Cocoon Chill Hybrid Mattress Review

We purchased the Cocoon Chill Hybrid Mattress so our reviewer could put it to the test in her home. Keep reading for our full product review.

A mattress is a purchase that will affect your sleep for seven to eight years (at the very least). While that alone makes purchasing a mattress important, they’re usually a substantial financial investment. I tested the Cocoon Chill Hybrid Mattress by Sealy, a bed-in-a-box option, to see if it lived up to its cooling and comfort promises. And its cooling bliss doesn’t disappoint.

If you look at what you need from a mattress, support tops the list. Mattresses support your body for seven to eight hours a day. Some people sleep on their stomachs, others on their back, and others on their sides. Most of us change sleeping positions throughout the night. No matter your sleep style, the mattress should relieve pressure at high-pressure points like the hips and shoulders while keeping the spine in a neutral position.

The Cocoon Chill strikes an excellent balance between the contouring of foam with the support and cooling of coils.

This bed-in-a-box hybrid mattress combines the support of innerspring with the contouring of memory foam. Hybrids walk the line between an all-foam mattress and an innerspring model. 

This mattress is my fourth bed-in-a-box mattress, and I love this delivery method. Until you’ve gone down the highway with a mattress propped in the back of a pickup truck, hoping the wind doesn’t pick it up like a sail, you might not appreciate the beauty of having the mattress delivered to your home in a box. The delivery company leaves it on your doorstep. You can unbox it in the room where you will use it, which is so much easier than carrying a mattress through the house.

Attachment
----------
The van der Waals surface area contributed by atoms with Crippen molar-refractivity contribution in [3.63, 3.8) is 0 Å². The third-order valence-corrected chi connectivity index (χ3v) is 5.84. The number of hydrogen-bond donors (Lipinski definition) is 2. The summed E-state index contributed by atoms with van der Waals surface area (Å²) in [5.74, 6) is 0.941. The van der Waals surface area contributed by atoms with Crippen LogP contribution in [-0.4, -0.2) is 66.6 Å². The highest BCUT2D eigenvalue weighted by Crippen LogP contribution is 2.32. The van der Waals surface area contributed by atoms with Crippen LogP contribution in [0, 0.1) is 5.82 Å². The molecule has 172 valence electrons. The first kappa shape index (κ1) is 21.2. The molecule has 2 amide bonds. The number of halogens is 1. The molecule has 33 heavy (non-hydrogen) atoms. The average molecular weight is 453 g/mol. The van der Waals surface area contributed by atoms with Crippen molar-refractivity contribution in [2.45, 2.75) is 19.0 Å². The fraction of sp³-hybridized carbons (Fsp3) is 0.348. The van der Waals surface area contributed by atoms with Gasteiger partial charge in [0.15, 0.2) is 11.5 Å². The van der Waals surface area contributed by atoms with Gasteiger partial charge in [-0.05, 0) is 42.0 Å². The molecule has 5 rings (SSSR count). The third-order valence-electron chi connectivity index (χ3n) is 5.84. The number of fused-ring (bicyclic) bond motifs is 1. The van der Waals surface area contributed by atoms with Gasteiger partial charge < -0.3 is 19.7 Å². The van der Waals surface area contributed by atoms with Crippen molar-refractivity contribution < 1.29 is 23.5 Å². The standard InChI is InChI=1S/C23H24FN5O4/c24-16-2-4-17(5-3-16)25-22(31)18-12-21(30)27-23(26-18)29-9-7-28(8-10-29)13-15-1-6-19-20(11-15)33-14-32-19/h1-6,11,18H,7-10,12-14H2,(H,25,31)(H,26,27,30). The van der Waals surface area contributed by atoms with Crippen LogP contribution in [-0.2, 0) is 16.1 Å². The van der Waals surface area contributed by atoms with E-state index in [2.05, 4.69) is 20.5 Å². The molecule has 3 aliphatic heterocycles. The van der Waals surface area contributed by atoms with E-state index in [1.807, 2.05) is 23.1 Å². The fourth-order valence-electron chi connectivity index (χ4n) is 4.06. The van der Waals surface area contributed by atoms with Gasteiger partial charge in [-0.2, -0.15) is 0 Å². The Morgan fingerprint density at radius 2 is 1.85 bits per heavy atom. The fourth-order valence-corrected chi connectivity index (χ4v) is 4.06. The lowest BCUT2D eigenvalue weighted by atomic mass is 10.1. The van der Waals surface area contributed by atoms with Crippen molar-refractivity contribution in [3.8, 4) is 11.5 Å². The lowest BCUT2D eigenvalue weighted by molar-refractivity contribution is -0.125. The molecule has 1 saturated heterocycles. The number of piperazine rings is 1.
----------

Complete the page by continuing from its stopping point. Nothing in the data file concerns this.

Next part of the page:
I dragged the box inside with the help of my husband from the front porch. The 16.5 x 16 x 44.75-inch box weighs about 55 to 60 pounds. The (Twin) mattress only weighs 53, which isn’t that bad for a mattress.

The Spruce / Stacey L. Nash

Bed-in-a-box mattresses are vacuum-sealed and shrink-wrapped to fit into a box. The Cocoon Chill’s directions said not to let it sit for more than two weeks. It sat for about two days before we opened it.

The mattress slides out of the box and looks like a Swiss roll. It has an outer plastic layer that you pull to unroll the mattress. It’s not hard but give yourself room. Then, cut open the vacuum-sealed bag encasing the mattress. It pops out startlingly fast. It was about 10 inches deep when I first opened it. It took a couple of hours to reach its full 12-inch depth. 

The Spruce / Stacey L. Nash

One of the reasons I was excited about this mattress is its cooling factor. Many of today’s mattresses feature many layers of foam. Foam is comfortable, but it also traps heat. I’m one of those people who sleep warm. I open the window in the middle of winter; that’s how warm. I hoped this mattress would sleep cool because it was for one of my children, a warm sleeper like me.